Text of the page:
I was referring to the now deceased historian's four books on modern world history, The Age of Revolution, The Age of Capital, The Age of Empire, and The Age of Extremes. Broad based synthesizing histories are not in vogue anymore, but I love them for their sweeping scopes and big ideas. I was being a bit flippant, but I do think that resentment is currently an overwhelming force in world affairs.If Eric Hobsbawm were immortal I think there would be a book called The Age of Resentment coming out in about thirty years.— Werner Herzog's Bear (@wernherzbear) June 24, 2016
That resentment has expressed itself in nationalist terms. Putin has harnessed the resentment over Russia's fall from superpower status to burnish his authority and invade Georgia and the Ukraine. Dating to Sarah Palin in 2008, America's hard right wing has put all of its money on the resentment-fueled "take our country back" meme, culminating in the rise of Trump. And a slim majority of British voters opted to leave the EU in a campaign driven by fear of immigrants and promises of restored national prestige.
How to explain these resentments? One response is what I call the "blame it on neoliberalism" school. They see Trump and Brexit as reactions by the economically dispossessed who relish the opportunity to smack down the elites. I find that this explanation has limited power. In the first place, the arguments for Brexit were made in explicitly neoliberal terms: less money being redistributed and fewer regulations will make the economy grow! Just because a group of people is economically hurting, that doesn't mean that its political choices are all a direct response to that fact. That's a fallacy that a lot of people are falling into, partially due to their own life experiences. It always makes me chuckle when bougie Vassar grads lecture others for "punching down" on the Archie Bunker types. Coming from a lower-middle class background in rural red state America, I can tell you that a lot of these people are just narrow minded bigots, pure and simple. There is no great mystery to solve there, especially when white supremacy gets threatened.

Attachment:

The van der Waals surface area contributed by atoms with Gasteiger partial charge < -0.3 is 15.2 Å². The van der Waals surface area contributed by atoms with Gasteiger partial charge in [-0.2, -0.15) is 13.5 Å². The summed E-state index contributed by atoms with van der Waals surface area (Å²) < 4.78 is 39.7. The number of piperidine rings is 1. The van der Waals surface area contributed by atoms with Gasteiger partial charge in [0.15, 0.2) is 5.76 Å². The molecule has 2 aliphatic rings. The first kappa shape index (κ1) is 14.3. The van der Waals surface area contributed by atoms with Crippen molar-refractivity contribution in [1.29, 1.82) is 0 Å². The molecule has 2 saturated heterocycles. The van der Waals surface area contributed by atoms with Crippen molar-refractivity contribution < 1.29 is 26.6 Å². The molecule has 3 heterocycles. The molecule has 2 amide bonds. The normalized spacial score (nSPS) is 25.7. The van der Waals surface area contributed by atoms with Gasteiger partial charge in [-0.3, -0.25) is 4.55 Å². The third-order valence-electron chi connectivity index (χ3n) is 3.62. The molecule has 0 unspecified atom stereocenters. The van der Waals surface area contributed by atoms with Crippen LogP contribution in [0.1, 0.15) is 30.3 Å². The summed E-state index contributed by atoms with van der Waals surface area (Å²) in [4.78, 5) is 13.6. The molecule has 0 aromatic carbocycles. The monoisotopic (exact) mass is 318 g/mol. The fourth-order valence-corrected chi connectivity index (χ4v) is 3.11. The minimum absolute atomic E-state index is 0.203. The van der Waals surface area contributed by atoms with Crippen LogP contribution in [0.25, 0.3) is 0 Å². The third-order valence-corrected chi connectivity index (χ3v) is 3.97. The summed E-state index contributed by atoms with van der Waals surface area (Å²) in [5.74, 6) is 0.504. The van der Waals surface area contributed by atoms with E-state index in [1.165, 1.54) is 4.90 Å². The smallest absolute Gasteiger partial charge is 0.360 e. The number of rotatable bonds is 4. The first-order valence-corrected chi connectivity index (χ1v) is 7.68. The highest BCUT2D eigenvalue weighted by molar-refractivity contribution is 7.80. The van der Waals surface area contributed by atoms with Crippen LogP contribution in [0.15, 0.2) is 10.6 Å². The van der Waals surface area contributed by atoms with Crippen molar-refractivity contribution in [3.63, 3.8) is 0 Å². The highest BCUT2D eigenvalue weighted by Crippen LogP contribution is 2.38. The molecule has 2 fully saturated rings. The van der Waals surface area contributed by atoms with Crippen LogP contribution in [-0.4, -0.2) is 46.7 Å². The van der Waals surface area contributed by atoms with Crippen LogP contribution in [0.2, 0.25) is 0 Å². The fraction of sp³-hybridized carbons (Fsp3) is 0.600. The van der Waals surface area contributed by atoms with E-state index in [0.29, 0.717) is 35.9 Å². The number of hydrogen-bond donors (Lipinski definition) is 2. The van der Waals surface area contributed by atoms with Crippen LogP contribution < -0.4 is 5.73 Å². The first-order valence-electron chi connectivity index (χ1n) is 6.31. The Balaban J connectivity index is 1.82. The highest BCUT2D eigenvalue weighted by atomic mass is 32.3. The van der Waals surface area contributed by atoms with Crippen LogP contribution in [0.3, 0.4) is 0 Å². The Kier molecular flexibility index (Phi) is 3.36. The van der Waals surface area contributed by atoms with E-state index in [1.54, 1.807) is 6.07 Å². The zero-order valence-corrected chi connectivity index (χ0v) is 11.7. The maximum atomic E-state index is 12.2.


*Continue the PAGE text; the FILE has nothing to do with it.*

It would be terribly short-sighted, of course, to just blame the Age of Resentment exclusively on racial fear, even if it is a key element. What appears to be happening is that larger resentments brought on by the forty year contraction of the middle class in the wake of neoliberal globalization are being channeled towards nationalism, which is inherently populist. This has happened in large part due to the weakness of the left. In Europe, the old social democratic and socialist parties have been in retreat. In France, with Francois Hollande in power, the socialists have been forced to compromise. Across Latin America left-oriented governments have fallen, as in Argentina and Brazil, or are in serious trouble, as in Venezuela and Bolivia. In America the radical left has become so intertwined with academia that the people who claim to be pushing for popular revolution are incapable of making a political statement devoid of grad student jargon. That'll get the working class fired up!
With the left unable to properly harness resentment (partially due to the siren call of white supremacy), the radical right has had a field day. Anger and resentment at globalization is not being directed at multinational corporations, but at immigrants. As far as America is concerned, the Occupy Movement and the Sanders campaign certainly show the presence of left wing populism, but both tend to skew towards the young and the more educated, and both have had problems with attracting people of color. The right wing variety is much more robust, and it has a secret weapon in its media presence. In Britain, the Sun and other tabloids gushed out geysers of misinformation. In America talk radio and Fox News not only reach millions, but they crucially influence their outlooks. I still remember a relative one day who started railing about how "America is a republic, not a democracy," then realized they had been watching Glenn Beck.
What I would like to see coming out of this is a left self-critical enough to understand its shortcomings. I see so much leftist vitriol directed at liberals, for instance, without any analysis of why leftist ideas are not gaining traction. I see so many Bernie supporters wailing about a "rigged" system rather than thinking long and hard about how and why they could attract more voters of color. There is a lot of resentment out there, and it runs especially high in the white working and middle classes of this country, where it feeds on the power and attraction of nationalism and white supremacy. Combatting it will require a lot of hard work, as well as some political hard-nosedness. No more beautiful losers. No more elevating a single person in messianic status. No more blaming the right whenever the left fails. No more empty self-righteousness. In this Age of Resentment, it is time to put away childish things, and it is time to roll up our sleeves and give the fight of our lives. The loss will not be a noble defeat, it will be unthinkable.